In considering a preliminary discovery application under rule 5.3, the court must not assess the merits of a claim, as was found in O’Connor v O’Connor  NSWCA 214. This case also broadened the scope of what may be ‘discoverable’ to include documents that concern your entitlement to bring a claim, the potential value of that claim, and any potential defences that the prospective defendant may rely upon if you were to bring a claim against them.
3. To obtain documents or information from a non-party and determine whether you have a claim against them
If the documents or information you require are held by someone else, who is not the prospective defendant, the court may issue a preliminary discovery order under rule 5.4 of the UCPR.
Applications under this rule can also be made after proceedings have already commenced.
To bring a successful preliminary discovery application under rule 5.4, you must show that the party may have or may have had possession of documents or information that are relevant to a question in your proceedings. For example, in Kimberley Securities v Byrne  NSWSC 1214, the Supreme Court made orders for preliminary discovery against a company that was related to the prospective defendant.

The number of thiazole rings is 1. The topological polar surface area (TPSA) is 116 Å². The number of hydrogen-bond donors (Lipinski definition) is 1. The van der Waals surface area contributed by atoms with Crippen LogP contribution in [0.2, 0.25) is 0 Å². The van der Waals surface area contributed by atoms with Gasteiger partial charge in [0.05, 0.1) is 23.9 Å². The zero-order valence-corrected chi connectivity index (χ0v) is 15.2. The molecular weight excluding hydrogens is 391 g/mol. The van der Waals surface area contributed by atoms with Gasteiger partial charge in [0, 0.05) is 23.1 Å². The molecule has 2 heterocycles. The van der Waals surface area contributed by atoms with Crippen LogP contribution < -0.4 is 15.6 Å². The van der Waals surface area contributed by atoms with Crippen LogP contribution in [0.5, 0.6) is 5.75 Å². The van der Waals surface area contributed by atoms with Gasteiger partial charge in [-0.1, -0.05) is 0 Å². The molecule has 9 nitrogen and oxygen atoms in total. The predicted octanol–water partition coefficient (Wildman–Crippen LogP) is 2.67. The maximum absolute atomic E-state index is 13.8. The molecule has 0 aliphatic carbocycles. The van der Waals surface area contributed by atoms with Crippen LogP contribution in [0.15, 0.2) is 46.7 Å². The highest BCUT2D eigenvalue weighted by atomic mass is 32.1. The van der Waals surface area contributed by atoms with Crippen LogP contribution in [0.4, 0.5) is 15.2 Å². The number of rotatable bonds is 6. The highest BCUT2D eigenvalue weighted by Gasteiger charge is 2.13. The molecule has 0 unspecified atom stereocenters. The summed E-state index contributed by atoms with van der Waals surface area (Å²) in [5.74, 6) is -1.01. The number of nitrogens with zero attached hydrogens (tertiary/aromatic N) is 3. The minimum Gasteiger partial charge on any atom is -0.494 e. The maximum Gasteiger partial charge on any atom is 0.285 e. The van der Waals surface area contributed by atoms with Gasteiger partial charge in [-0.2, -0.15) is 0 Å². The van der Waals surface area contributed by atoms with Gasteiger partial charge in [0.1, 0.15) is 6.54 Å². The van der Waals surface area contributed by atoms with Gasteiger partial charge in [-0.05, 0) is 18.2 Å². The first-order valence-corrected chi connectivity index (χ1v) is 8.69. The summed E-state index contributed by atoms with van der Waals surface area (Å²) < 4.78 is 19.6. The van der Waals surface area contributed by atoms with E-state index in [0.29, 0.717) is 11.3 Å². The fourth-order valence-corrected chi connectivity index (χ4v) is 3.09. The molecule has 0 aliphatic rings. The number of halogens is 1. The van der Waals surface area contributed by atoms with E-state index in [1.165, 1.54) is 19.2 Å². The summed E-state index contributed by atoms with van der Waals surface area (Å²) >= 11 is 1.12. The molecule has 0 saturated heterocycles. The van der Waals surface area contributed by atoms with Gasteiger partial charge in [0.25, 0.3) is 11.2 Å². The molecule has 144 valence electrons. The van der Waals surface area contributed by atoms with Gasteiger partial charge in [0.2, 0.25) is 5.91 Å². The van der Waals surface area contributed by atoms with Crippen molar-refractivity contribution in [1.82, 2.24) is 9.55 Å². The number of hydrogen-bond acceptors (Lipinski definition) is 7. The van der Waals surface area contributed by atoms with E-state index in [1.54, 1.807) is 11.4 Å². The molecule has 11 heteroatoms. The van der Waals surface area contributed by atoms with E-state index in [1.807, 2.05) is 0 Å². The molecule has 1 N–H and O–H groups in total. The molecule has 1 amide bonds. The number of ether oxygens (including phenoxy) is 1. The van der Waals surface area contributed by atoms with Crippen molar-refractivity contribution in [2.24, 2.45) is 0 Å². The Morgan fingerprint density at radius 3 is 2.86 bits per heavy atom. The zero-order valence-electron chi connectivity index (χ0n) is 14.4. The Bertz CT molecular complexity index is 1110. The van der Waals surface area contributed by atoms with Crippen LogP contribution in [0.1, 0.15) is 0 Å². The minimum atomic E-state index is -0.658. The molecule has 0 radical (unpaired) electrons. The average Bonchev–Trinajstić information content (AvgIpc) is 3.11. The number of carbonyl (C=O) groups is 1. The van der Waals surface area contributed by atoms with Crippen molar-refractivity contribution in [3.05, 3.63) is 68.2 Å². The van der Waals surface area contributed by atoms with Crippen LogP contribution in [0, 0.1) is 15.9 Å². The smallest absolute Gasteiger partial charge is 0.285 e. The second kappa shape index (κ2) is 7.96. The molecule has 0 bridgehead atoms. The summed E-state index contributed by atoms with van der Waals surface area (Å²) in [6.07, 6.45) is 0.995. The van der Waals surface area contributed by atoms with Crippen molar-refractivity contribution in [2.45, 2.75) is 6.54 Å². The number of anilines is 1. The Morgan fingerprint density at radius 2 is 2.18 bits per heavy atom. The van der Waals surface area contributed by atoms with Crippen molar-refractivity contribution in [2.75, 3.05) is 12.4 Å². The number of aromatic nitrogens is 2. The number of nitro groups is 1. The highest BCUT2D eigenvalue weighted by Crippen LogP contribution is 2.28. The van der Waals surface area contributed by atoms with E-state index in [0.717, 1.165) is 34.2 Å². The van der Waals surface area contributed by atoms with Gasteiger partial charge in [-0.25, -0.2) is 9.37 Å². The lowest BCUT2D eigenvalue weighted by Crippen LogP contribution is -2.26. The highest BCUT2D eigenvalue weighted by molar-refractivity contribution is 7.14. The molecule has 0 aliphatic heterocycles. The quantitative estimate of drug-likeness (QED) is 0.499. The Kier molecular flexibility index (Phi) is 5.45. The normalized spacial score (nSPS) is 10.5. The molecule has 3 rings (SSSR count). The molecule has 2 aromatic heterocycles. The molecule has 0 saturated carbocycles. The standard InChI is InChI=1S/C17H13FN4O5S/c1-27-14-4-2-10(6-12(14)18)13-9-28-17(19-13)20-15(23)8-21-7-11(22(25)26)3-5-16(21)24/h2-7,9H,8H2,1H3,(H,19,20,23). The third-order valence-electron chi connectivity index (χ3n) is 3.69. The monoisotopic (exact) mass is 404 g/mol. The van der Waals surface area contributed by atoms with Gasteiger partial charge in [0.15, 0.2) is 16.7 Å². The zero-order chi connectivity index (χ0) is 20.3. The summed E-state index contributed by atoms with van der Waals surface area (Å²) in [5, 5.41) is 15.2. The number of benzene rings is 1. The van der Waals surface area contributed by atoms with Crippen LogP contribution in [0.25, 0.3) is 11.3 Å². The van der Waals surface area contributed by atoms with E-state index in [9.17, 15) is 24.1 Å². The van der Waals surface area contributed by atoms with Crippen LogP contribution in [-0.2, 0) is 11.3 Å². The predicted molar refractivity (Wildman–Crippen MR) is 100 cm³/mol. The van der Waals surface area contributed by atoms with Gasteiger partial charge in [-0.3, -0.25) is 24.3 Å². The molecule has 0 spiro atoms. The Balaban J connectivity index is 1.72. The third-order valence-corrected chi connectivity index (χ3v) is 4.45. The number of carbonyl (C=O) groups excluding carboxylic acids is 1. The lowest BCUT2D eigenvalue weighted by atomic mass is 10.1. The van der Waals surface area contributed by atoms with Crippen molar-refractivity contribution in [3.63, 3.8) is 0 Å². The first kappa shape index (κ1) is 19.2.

‘Questions in Proceedings’
A common challenge when bringing preliminary discovery applications under rule 5.4 is establishing the relevance of the requested documents to a "question in the proceedings”, especially when proceedings have not yet commenced. The court may question why you are seeking information from a non-party before having sought information from the prospective defendant themselves.
In Ian Edward Morton & 5 Ors v Nylex Ltd & 1 Or  NSWSC 562, an application under rule 5.4 failed because it did not pertain to a question in the ongoing preliminary discovery proceedings (a rule 5.3 application against the prospective defendant), even though they were likely to relate to a question in future substantive proceedings.
Before making preliminary discovery orders of any kind, the court will consider whether you have made reasonable inquiries to obtain those documents prior to bringing an application. This includes requesting relevant documents from the prospective defendant or other third parties. You should demonstrate to the court that you have made numerous attempts to access the documents or information without success.
Lawyers can assist you by making such inquiries on your behalf.